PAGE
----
Grafting

Yes, I do plant grafting. What is grafting?  Grafting is a surgical operation done with plants in order to switch varieties on a given plant(tree, bush, vine), or to have multiple varieties of a given type of fruit, flower, leaf, branching structure, or other unique growth characteristic, all growing on the same plant.  

Grafting is usually done by severely cutting back, in part or entirely, to an appropriate height, a given tree, bush, or vine, in order to surgically attach twigs of the new variety or varieties, - which will begin growing from their buds after a short time of connective-healing-growth at the graft juncture -, which were chosen because they will likely give you performance that you will prefer over the original variety you started with, if you're dissatisfied with what you originally have, or, will be additional to your original variety for the sake of multiple varieties, or in the case of fruit types, different bearing times, and/or pollination.  Also, careful post-graft growth management is necessary for good or best development of the grafted growth, which is mainly a matter of good trimming and structural shaping practices.  I provide that detailed information when I do a grafting job and I guarantee successful growth and development of the grafted varieties.

Having multiple varieties of a type on the same plant is a way to save space while getting variety, as well as having different ripening times, in the case of fruit types, to spread out the productivity period.  Some examples: different apple varieties on the same apple bush/tree with different ripening times; different types of Citrus on the same Citrus bush/tree(orange, tangerine/mandarin, grapefruit, lemon, lime, kumquat, pummelo,... etc.); peach, nectarine, apricot, and plum all growing on the same tree, due to very close relation and compatibility of their biology; multiple varieties of peaches which allow you to have  production May through August;  a Jacaranda tree with both the white flower and blue flower varieties.  

In other words, grafting is a cloning technique, and is commonly done with some kinds of plants in the plant propagation industry. It is usually, more or less, a major surgical operation on a plant, and requires particular procedures, techniques, and management. Grafting is done when clonal propagation by other means, such as cuttings, tissue culture, and air layering are not practical for a given plant or desired result. These other propagation techniques, particularly cuttings and tissue culture, are very common in the nursery plant industry, much more common than grafting. Purposes for grafting that are common include clonal propagation for particular features such as branching structure, dwarfing, rootstock disease resistance, and, of course, to clonally propagate particular varieties of fruits, flowers, and leaf characteristics.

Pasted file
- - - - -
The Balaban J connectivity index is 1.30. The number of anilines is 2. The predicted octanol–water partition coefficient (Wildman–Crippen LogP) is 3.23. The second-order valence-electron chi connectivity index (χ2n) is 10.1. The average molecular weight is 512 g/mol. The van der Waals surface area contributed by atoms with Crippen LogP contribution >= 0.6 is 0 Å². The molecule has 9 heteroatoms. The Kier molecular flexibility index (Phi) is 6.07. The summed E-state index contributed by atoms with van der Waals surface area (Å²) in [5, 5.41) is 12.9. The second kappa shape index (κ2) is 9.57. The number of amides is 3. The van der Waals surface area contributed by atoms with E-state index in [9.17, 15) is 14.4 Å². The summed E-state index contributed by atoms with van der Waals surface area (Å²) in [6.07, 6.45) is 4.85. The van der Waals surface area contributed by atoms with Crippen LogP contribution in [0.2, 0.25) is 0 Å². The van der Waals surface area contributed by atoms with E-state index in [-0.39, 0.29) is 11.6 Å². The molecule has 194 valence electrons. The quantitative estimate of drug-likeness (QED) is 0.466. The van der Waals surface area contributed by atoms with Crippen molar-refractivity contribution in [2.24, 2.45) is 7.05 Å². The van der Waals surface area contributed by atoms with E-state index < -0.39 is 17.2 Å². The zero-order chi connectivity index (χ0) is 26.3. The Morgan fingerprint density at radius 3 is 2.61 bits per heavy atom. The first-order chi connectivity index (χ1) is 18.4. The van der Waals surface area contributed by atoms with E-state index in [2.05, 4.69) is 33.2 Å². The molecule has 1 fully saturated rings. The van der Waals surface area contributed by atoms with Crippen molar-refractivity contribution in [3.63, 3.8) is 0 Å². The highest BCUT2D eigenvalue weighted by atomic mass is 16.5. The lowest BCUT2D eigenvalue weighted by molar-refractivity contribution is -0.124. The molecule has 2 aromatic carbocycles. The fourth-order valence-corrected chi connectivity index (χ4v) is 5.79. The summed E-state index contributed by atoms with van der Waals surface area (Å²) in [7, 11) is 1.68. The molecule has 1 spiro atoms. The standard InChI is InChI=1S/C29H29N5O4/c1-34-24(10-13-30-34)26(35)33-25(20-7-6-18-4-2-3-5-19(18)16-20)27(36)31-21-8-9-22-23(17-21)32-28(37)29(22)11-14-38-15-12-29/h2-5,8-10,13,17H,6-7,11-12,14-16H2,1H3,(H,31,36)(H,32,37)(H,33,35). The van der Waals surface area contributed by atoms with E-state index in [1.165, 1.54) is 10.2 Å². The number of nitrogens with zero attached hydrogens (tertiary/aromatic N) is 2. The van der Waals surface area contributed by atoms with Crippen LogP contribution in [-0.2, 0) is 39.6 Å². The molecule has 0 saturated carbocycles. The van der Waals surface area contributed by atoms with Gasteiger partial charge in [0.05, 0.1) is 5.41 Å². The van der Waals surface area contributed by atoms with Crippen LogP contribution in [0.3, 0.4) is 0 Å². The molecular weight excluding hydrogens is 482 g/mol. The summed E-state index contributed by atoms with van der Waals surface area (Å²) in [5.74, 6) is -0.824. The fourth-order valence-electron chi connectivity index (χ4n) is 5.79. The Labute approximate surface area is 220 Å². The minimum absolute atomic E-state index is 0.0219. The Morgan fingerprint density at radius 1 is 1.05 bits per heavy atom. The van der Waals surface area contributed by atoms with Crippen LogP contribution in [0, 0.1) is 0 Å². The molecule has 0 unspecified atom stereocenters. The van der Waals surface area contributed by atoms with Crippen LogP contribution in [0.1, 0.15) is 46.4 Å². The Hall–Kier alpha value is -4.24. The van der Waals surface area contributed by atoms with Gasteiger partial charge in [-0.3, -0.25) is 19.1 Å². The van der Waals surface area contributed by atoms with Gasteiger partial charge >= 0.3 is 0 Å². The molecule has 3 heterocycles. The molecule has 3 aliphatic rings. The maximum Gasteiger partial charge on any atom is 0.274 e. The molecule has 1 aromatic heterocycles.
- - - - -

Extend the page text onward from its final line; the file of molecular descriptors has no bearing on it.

The twigs used for grafting are called scion. The plant onto which the scion are grafted is called rootstock or understock. Grafting implies that a rootstock is used, which is a different individual from the scion variety, - the ‘production-focus variety’. The rootstock presents an advantage to the ‘production-focus variety’ that otherwise would not be available. The usual advantages are disease resistance, dwarfing influence, and, existing practicality, particularly in the case of top-working established trees/bushes/vines, due to the original variety being less desirable due to low productivity or lesser quality of product, even though the tree is healthy, and, it’s mainly a matter of genetics and/or climate requirements, more so than culture. Top-working refers to grafting onto established trees/bushes/vines. This requires severely cutting back one, some, or all of the limbs of the given plant.

And of course, if clonal propagation is not necessary for the purposes of propagating a given plant, then seed is used for making more plants, though there are some plants which are basically clones from seed. On the matter of edible fruits: Fruit trees/bushes/vines that are grown from seed can be very similar to the original fruit from which the seed came, or be rather different in qualities, either in productivity, fruit quality, or other characteristics. These variabilites with seed-grown food bearing trees/shrubs/vines are the reasons why clonal propagation is nearly always employed in commercial production in the modern world, for the sake of consistent quality, like we expect with all sorts of products.

The usual grafting times are spring through early autumn, but, depending on the technique, plant, and conditions involved, grafting can potentially be successfully done in winter also, but generally not.

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